I went to the 10th annual Erlang conference on thursday and had a great time, as usual.
My favourite talk was about the Dialyzer (Discrepancy Analyzer). This program analyzes regular Erlang object-code to find discrepancies that suggest programming errors. The analysis seems very much like what CMUCL does: infer type information from the way variables are used, propagate it around, then warn about any contradictions. Very impressive that it runs on unmodified object code, appears to really find bugs, and has managed to consume a 1.1 million line Erlang program without exploding. These guys have done an exceptional job of designing their tool to actually appeal to working Erlang programmers. (So far it hasn't found as many bugs as I'd expected, but I'm not sure if that's good or bad.)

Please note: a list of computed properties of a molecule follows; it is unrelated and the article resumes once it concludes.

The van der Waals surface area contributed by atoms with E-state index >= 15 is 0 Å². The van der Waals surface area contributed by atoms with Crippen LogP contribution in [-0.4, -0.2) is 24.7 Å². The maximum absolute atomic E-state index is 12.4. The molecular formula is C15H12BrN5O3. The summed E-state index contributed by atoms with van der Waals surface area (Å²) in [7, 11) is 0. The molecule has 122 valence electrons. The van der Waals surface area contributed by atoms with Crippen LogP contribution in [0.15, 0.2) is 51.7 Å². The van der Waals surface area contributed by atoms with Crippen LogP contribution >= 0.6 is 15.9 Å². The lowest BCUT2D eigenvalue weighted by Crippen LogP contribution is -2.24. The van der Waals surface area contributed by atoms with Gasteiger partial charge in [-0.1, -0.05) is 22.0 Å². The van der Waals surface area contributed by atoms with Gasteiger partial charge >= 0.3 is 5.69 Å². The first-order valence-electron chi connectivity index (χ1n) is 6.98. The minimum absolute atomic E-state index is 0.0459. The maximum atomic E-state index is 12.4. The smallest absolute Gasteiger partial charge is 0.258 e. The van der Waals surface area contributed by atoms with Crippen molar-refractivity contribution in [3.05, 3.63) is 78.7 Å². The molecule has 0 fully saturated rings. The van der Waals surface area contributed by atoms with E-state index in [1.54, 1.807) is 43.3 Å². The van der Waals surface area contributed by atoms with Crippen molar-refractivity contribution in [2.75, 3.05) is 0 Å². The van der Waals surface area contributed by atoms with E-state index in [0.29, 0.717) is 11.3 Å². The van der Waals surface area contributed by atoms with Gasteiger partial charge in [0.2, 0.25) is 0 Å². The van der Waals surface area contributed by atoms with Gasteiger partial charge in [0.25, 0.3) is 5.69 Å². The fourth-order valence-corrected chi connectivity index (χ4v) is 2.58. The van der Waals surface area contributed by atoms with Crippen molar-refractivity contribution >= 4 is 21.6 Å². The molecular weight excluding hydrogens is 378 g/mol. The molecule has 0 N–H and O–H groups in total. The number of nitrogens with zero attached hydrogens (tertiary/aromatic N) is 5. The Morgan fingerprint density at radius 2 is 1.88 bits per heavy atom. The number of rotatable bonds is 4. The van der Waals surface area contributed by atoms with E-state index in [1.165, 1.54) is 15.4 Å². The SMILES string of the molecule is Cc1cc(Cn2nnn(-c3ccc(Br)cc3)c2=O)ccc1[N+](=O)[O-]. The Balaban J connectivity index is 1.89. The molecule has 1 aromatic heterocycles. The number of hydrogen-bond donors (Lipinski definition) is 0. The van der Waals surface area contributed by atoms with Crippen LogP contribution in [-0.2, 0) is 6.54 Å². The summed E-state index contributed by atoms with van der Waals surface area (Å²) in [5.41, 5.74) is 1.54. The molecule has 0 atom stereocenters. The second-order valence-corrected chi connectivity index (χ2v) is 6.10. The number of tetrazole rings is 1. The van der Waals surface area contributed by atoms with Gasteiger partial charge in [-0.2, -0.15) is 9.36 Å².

I also saw a really amazing demo of Virtutech's Simics product, which is only related to Erlang in that one of the HiPE guys has joined them. It's much like Bochs or QEMU but it emulates a wide range of machines: x86, AMD64, SunFire/sparc, Alpha, and so on. It has some extra-fancy features like the ability to run the machine in simulated time, so that when the kernel enters the idle-loop it "fast forwards" to the next event. Really amazing, but unfortunately it isn't free software and I gather it's priced only for large corporations.
And of course free beer at the post-conference ErLounge didn't go astray. Hurray for the Erlang companies who sponsored the event :-)
I'm currently implementing a protocol based on XML Schema and SOAP. As good as it was to spend five-odd years in blissful ignorance of XML, now I do wish that I'd started using it before XML-bashing became passé.